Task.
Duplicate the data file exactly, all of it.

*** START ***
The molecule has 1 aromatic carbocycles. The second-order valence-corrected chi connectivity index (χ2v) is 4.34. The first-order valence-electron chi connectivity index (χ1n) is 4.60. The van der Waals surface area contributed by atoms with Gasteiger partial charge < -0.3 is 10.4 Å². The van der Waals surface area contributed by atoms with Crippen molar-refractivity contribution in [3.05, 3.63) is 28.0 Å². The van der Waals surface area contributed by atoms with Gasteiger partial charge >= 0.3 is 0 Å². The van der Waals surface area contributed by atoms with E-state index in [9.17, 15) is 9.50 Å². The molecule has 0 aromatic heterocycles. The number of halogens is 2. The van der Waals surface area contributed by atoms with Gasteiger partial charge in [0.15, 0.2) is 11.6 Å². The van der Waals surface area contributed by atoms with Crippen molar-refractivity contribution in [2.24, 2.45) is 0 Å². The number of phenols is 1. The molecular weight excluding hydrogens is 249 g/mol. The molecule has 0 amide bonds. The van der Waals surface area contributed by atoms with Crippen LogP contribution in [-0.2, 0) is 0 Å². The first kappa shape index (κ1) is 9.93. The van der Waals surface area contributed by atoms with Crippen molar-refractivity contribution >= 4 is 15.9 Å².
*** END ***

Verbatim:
The molecule has 1 aromatic carbocycles. The second-order valence-corrected chi connectivity index (χ2v) is 4.34. The first-order valence-electron chi connectivity index (χ1n) is 4.60. The van der Waals surface area contributed by atoms with Gasteiger partial charge < -0.3 is 10.4 Å². The van der Waals surface area contributed by atoms with Crippen molar-refractivity contribution in [3.05, 3.63) is 28.0 Å². The van der Waals surface area contributed by atoms with Gasteiger partial charge >= 0.3 is 0 Å². The van der Waals surface area contributed by atoms with E-state index in [9.17, 15) is 9.50 Å². The molecule has 0 aromatic heterocycles. The number of halogens is 2. The van der Waals surface area contributed by atoms with Gasteiger partial charge in [0.15, 0.2) is 11.6 Å². The van der Waals surface area contributed by atoms with Crippen molar-refractivity contribution in [2.24, 2.45) is 0 Å². The number of phenols is 1. The molecular weight excluding hydrogens is 249 g/mol. The molecule has 0 amide bonds. The van der Waals surface area contributed by atoms with Crippen LogP contribution in [-0.2, 0) is 0 Å². The first kappa shape index (κ1) is 9.93. The van der Waals surface area contributed by atoms with Crippen molar-refractivity contribution >= 4 is 15.9 Å².